By Seth Schoen, Staff Technologist
November 24, 2003
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Public policy issues and the larger context surrounding the "analog hole" question were not discussed at ARDG. This practice leaves important issues unaddressed. These issues are of fundamental importance to the Constitutionally-mandated balance between copyright holder's interests and the public interest in U.S. copyright law.
For instance, questions to technology proponents specifically about effects on lawful uses of copyrighted works suggested by Public Knowledge and the Center for Democracy and Technology were removed from the ARDG analysis matrix before it was circulated. As a result, technology vendors were never invited to consider these important questions publicly.
One representative question concerns what happens when someone has the legal right to make a copy of an audiovisual work in a situation where a publisher, broadcaster, or other party has arranged for the work to be marked "Copy Never". Will "compliant" hardware preclude the lawful creation of a copy or excerpt of such work? What recourse will the would-be user have if the technology does forestall a legitimate use?
Such questions are particularly important because copyright holders have, in the past, trumpeted the existence of the "analog hole" as a means of protecting the public's rights to make copies for fair use and other purposes. When the effects of digital rights management technologies and legal anticircumvention measures on the public's traditional access rights were questioned in litigation and before the United States Copyright Office, entertainment interests pointed to the existence of the "analog hole" as a safety valve protecting the public interest. But this argument and these assurances will no longer hold water if the rights of the public to use and benefit from analog are substantially altered.
Should the "analog hole" be utterly stopped up, the public may finally be unable Ð as a technical matter Ð to make many lawful uses of audiovisual works by any means whatsoever.
It is not at all clear that the proposed technologies will be technologically capable of blocking the analog hole Ð even if all of them performed as advertised.
It is difficult to see how the public's current level of access to video digitizing technologies can be taken away Ð "put back in the tube", so to speak. Even redesigning a substantial amount of hardware (with a system which we assume for the moment is very cleverly designed) would have only limited effectiveness. Enormous numbers of video digitizers with unencrypted outputs are already deployed, the market for such hardware is large, and the current cost of these devices is low, at least at standard-definition resolutions.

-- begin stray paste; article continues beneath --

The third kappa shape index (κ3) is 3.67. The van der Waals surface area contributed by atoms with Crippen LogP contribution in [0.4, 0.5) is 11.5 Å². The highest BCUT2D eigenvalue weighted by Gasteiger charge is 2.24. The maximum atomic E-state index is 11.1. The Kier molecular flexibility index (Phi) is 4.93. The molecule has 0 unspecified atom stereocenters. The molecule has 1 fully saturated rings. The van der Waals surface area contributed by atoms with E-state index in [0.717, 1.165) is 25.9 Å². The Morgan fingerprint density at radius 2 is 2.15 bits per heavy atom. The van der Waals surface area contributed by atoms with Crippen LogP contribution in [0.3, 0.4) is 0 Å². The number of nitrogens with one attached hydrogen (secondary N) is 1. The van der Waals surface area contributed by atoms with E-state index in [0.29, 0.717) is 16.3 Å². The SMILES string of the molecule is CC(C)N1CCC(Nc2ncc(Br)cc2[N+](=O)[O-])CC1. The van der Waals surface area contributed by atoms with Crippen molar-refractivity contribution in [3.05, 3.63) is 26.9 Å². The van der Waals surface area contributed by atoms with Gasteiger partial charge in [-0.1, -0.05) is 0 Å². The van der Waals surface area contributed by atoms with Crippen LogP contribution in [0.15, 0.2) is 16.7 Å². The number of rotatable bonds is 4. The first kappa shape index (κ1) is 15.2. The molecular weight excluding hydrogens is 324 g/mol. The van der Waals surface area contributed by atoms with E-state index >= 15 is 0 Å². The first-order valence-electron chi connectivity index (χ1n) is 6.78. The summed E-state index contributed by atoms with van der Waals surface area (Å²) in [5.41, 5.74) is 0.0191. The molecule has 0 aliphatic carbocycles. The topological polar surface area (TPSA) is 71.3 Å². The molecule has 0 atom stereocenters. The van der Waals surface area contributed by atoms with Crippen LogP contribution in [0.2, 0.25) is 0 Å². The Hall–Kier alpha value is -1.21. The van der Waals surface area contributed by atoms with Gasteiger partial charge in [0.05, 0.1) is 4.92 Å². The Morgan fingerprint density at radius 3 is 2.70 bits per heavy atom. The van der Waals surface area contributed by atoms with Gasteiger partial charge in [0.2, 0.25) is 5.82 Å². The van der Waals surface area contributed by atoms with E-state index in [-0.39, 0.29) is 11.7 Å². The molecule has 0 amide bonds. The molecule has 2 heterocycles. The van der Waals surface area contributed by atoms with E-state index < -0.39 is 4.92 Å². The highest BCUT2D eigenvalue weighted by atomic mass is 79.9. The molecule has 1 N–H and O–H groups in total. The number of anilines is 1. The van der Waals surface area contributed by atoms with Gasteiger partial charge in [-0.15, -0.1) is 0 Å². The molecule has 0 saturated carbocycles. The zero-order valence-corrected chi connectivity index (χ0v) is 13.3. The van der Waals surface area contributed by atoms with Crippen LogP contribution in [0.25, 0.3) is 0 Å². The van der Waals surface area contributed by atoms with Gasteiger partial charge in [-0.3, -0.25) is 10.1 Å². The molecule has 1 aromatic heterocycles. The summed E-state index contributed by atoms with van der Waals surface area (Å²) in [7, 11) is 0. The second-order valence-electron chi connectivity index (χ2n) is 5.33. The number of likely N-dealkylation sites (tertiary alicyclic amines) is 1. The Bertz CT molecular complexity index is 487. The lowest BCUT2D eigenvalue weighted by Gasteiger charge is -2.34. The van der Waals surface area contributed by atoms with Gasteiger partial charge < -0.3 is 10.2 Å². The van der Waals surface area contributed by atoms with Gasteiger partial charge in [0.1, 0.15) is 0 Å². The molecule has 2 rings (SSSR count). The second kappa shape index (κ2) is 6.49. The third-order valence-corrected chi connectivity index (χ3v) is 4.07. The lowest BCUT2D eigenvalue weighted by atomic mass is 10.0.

Some analog-to-digital conversion hardware is not specifically designed for video applications, but it may be possible to repurpose "non-video" devices so that they can usefully process video. The number of analog-to-digital conversion microchips in the world has long exceeded the planet's human population, and the ADC chips are still multiplying faster than we are.
Digitizing hardware can also be fabricated from scratch from other components. While there is some dispute about the cost of creating an analog-to-digital converter with particular specifications, this technology is widely available, widely deployed, and widely understood. We have argued that hobbyists are likely to be able to design and create video digitizers. In addition, consumers will continue to be able to import digitizers from outside the U.S., where billions of dollars of goods sold every year contain analog-to-digital conversion capabilities.
Technological controls may also be ineffective for a different reason. If, as entertainment interests frequency contend, the Internet is an extremely rapid and efficient distribution system for illegal copies, then even a small number of sources could illegally make works widely available, so that restricting the average person's ability to obtain unrestricted copies of a work may have little or no effect on the availability of unlawful copies of works on-line.
Limitations of Technical Approaches: Watermark-Based Technologies
Several proposed technologies submitted to ARDG are based on mandated detection of some digital watermark at the point of analog-to-digital conversion. For the reasons outlined in more detail below, there is a paucity of information about whether these technologies will work as advertised (and good reason to believe that they will not).
Watermarks, like other security systems, can only be evaluated scientifically when they are published for peer review. While no one has found a way to prove conclusively that a particular watermark is secure, it is possible for skilled reviewers to determine whether the state of the art would allow the creation of a straightforward attack against that watermark in a particular application.